In this country it seems we are always faced with how to regulate morality. I put debarking in this class. Although the AR groups claim it is "inhumane", I can not buy that argument. I have witnessed this surgical procedure done and feel that if this surgery is deemed "inhumane"- then there are far more surgeries and procedures that we do to ourselves, our children, and yes- even our pets- that we should also label "inhumane". No, I think that the question of debarking is a moral question- not a "humane" question.
This article addresses the pros and cons of surgical debarking and also addresses the arguments people have that are for or against the procedure. This author concludes it should be a last resort, but still be allowed. I think it should be the decision of the owner. Personally, I think issue of "humanity" involve being a good neighbor. There is a lot of talk about dogs needing to use their bark to warn people of impending danger- but what about the dog who "crys wolf" (you do know that story don't you?)- You know, the dog that barks incessantly at the squirrels at the neighbors bird feeder, the dog barks so much that no one would believes them anyway, even if there was an intruder entering the neighbors house instead of just another squirrel. If a person wants to surgically debark their dog so that they can co-exist peacefully in a residential neighborhood, and still keep the dog they love, well I think that should be their own decision.
Should You Surgically Debark Your Dog?
February 21, 2010
Debarking, or bark softening, saves lives and helps neighbor relations
By Charlotte Clem McGowan, a dog show judge for the American Kennel Club and author of "The Shetland Sheepdog in America." She has been a hobby dog breeder for more than 40 years.
I have debarked dogs for decades. Debarking has made it possible to keep my dogs in a residential neighborhood and be a good neighbor. A skilled surgeon can debark a dog in a very simple procedure using an adenoid punch to make a tiny hole in each vocal chord. This method is virtually bloodless. The dog recovers quickly and is not stressed by the surgery. The dog will not be silent, but his bark will be reduced in pitch and volume.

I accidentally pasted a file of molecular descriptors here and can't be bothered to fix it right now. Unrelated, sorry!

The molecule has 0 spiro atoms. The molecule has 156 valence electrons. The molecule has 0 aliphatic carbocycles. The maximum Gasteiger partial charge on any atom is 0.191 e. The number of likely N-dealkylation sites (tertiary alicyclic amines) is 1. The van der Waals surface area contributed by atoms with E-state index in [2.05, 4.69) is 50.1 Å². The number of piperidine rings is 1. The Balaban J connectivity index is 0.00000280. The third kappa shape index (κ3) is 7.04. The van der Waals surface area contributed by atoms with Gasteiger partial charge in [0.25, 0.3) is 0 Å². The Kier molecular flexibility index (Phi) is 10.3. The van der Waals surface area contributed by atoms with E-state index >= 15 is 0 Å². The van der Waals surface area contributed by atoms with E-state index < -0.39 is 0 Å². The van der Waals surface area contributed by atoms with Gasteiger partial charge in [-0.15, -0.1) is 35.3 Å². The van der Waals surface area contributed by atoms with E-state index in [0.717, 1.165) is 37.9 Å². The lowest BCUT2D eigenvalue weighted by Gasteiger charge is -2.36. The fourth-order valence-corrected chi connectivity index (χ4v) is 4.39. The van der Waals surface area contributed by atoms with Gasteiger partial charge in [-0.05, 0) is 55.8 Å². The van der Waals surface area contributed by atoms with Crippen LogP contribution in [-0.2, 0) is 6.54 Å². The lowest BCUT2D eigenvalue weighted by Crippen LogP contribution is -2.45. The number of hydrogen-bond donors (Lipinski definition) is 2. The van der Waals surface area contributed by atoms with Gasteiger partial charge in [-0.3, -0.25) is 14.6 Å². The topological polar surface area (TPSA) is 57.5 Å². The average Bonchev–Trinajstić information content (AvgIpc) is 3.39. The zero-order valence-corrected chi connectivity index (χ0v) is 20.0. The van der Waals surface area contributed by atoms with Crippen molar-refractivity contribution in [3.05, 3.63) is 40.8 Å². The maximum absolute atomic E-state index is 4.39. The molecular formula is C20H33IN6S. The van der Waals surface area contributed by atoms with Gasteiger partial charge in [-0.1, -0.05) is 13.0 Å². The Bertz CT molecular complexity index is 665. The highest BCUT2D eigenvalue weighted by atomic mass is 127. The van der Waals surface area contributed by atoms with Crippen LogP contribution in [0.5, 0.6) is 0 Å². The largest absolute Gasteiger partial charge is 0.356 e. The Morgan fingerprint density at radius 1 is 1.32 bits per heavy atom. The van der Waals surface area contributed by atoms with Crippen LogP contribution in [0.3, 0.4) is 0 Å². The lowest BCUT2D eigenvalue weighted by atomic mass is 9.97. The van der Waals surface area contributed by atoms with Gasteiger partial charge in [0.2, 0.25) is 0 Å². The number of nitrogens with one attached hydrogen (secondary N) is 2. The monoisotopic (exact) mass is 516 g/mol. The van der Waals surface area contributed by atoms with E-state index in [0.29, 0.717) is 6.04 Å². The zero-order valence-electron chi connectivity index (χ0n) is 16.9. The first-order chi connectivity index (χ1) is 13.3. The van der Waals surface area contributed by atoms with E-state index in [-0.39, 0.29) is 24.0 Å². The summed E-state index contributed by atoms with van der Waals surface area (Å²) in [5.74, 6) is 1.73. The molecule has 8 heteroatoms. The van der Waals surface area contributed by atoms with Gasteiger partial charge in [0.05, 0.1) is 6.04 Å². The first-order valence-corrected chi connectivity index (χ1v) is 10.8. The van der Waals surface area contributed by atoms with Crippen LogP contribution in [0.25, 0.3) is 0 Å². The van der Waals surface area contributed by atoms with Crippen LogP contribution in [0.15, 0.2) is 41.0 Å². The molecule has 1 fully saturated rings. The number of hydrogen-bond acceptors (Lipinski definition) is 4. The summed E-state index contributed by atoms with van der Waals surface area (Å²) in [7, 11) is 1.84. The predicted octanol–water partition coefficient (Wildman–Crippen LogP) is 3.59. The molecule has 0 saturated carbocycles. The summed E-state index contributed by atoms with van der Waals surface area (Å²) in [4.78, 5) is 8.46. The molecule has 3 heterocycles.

Breeds like shelties were used to keep livestock out of gardens, to keep birds of prey from taking lambs and as guards and alarms. They are very, very talkative. Shelties bark for all kinds of reasons, including joy. They also bark with a generally high-pitched, piercing bark that can be extremely annoying. Debarking takes them from annoying to manageable. Since shelties, by nature, will bark at birds and squirrels and while playing and having fun, keeping shelties in any number larger than one is difficult.
Veterinarians provide a valuable service with debarking. A dog that can bark at squirrels and while playing without being constantly disciplined is a happy dog. The urge to bark does not diminish, but the noise level does. The chief reason shelties are dumped in shelters is barking. Sheltie rescuers can easily re-home these dogs when they are debarked. So debarking saves lives.
While some people believe you can train any dog not to bark, I know from 40 years of extensive experience with shelties that this is not true. Some dogs just bark to bark.
More information at http://www.naiaonline.org/body/articles/archives/debark_qna.htm